• Lots of cool stuff to do. In addition to the actual animal pens, there are other fun/interesting things to check out at Ardenwood. If your toddler is a tractor-lover, you are in luck. There is a large indoor display in the main barn, and several outdoor farm equipment areas as well (you'll find that the wandering chickens like to hang out in those). The cow-milking (watering, actually) gizmo for kiddos that's set up in the barnyard is lots of fun too. There are paths and grassy areas to run on, shady tables to picnic at, and a pretty gazebo in front of the Patterson House in which to relax. There's also a little train, but its operating schedule is pretty limited.

  • Fun special events. Ardenwood hosts a number of special events each year, and I've heard good things about them all -- when you have the fun farm as your setting, any additional activities, crafts, etc. you throw in are just icing on the cake. Last fall, we went to the awesome Harvest Festival and ended up with popcorn to use all year long (I think we made our last cob in May), and we plan to be back on October 11th or 12th for this year's event. Ardenwood is also hosting a Halloween train on Fridays, Saturdays and Sundays in October -- I'd love to hear if somebody checks it out.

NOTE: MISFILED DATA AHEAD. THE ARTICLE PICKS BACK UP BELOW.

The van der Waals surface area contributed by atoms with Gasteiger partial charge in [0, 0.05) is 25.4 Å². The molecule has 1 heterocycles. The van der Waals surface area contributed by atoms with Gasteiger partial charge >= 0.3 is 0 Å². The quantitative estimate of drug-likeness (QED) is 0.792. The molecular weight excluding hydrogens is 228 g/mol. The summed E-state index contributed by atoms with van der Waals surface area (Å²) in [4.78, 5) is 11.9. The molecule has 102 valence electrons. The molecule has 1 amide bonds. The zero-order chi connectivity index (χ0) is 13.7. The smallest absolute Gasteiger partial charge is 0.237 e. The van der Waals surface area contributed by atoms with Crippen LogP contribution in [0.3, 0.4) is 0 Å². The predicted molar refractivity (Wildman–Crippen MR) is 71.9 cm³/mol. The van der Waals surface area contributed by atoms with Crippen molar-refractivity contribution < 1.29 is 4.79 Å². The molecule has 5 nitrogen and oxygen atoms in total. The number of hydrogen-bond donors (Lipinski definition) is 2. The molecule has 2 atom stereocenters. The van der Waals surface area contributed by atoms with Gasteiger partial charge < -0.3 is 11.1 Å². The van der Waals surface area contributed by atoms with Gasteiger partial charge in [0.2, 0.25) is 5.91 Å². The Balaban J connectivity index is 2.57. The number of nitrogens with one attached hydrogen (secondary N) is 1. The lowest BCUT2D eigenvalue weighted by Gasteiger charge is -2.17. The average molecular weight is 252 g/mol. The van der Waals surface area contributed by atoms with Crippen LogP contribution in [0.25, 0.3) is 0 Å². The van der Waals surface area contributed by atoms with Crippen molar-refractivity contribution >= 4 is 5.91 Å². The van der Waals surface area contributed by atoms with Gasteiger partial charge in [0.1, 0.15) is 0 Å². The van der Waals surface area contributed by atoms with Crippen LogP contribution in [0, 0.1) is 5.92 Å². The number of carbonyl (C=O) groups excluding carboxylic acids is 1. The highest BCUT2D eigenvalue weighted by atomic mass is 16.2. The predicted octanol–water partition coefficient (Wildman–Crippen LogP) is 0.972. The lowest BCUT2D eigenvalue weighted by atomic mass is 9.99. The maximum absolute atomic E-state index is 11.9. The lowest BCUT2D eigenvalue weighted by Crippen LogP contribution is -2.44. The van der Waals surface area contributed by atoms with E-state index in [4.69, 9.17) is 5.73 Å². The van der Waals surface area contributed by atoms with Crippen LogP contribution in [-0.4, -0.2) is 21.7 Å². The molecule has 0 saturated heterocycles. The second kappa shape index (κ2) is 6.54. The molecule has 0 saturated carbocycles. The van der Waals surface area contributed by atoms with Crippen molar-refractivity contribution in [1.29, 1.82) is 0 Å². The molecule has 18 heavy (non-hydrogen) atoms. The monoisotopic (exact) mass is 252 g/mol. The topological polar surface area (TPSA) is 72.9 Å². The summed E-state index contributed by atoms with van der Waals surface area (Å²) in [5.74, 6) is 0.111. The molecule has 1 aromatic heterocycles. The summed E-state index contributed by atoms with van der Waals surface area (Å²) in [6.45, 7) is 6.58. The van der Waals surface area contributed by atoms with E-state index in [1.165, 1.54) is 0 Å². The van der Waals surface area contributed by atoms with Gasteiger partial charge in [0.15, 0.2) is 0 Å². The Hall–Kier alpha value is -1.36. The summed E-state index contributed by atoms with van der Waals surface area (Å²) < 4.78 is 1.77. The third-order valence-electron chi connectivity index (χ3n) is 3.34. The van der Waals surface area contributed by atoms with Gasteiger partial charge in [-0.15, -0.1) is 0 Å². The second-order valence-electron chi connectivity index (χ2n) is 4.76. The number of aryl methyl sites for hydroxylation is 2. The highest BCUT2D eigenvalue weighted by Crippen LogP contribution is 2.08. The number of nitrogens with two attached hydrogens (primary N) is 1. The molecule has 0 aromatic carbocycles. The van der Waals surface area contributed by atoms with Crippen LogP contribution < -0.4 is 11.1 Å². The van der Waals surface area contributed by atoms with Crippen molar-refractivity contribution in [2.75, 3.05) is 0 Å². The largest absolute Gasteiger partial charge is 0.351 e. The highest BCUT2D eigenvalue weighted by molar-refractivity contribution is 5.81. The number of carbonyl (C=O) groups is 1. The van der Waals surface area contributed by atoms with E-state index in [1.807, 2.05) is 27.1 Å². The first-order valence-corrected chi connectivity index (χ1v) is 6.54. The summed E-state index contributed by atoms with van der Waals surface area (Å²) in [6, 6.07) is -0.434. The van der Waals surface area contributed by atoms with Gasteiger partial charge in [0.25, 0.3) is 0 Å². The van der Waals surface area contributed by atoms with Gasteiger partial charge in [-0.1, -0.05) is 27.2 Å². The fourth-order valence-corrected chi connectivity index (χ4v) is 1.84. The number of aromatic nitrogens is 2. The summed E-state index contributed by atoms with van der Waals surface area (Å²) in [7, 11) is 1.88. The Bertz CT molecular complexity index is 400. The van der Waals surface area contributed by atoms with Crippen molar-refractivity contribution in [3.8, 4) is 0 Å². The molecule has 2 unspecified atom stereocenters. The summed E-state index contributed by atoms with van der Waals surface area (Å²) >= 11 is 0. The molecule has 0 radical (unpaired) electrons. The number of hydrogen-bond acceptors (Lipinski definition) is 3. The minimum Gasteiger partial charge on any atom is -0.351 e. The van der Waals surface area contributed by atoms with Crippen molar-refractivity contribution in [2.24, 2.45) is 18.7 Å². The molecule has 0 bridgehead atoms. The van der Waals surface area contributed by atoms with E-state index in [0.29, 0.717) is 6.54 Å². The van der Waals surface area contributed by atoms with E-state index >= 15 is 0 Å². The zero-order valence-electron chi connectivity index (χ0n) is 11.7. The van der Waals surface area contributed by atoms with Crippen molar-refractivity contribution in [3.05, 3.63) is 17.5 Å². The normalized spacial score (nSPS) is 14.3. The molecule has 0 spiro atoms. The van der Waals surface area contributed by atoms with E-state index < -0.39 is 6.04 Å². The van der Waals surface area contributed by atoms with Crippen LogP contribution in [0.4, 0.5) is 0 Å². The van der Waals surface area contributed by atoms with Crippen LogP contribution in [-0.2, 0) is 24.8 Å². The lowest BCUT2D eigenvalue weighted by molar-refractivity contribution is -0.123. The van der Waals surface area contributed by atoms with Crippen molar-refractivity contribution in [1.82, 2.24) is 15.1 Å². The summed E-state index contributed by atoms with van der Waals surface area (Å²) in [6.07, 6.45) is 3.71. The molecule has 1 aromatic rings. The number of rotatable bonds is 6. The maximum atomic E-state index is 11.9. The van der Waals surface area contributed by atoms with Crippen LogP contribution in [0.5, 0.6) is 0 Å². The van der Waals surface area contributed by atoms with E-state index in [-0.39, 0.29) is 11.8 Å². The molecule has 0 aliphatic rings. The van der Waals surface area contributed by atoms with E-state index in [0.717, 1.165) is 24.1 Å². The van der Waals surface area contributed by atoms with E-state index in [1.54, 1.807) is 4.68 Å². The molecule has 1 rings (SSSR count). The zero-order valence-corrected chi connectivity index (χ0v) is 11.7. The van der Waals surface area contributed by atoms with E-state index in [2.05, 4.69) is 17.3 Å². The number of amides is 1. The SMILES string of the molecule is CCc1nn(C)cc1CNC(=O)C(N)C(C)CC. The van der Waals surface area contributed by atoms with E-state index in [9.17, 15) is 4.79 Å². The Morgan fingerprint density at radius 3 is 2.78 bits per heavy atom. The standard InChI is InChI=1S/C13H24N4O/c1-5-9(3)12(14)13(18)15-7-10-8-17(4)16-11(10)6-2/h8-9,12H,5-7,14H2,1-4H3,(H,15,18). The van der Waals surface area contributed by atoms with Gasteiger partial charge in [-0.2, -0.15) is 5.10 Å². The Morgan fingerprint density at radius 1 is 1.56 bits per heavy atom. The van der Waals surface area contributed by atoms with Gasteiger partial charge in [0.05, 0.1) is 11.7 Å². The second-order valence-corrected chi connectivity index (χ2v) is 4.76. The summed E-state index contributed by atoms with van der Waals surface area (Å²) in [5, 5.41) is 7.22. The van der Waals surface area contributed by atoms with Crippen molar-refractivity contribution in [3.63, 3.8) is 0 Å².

• Fun recurring events -- namely, Toddler Time! Finally, I get to talk about our experience today with Toddler Time! For over a year, I've heard about Toddler Time -- a weekly ranger-led look at a specific animal for kids ages 1-4 that takes place Tuesdays at 11 a.m. -- but have been unable to visit with Toddler X because of a standing date with Grandma X on the opposite side of the valley. But today, Grandma and Grandpa X both wanted to join us for an adventure, so we headed to Fremont. I'm so glad we did!

    The event began with a gathering of toddlers and parents at the circle of hay bales in front of the barn near the farmyard -- there were maybe 25 kids there today, and it seemed like many of the families make this a weekly outing. Ranger Ira arrived right on time, and he is just awesome -- exactly the personality one needs to entertain and engage toddlers. He introduced today's animal -- the pig -- via a puppet, then read us a very cute pig-related story and asked the kids some pig-related questions. Toddler X is NOT a library story time kid these days -- he's far too wiggly to sit still for an extended time -- but he happily sat through Ranger Ira's story. This guy is good.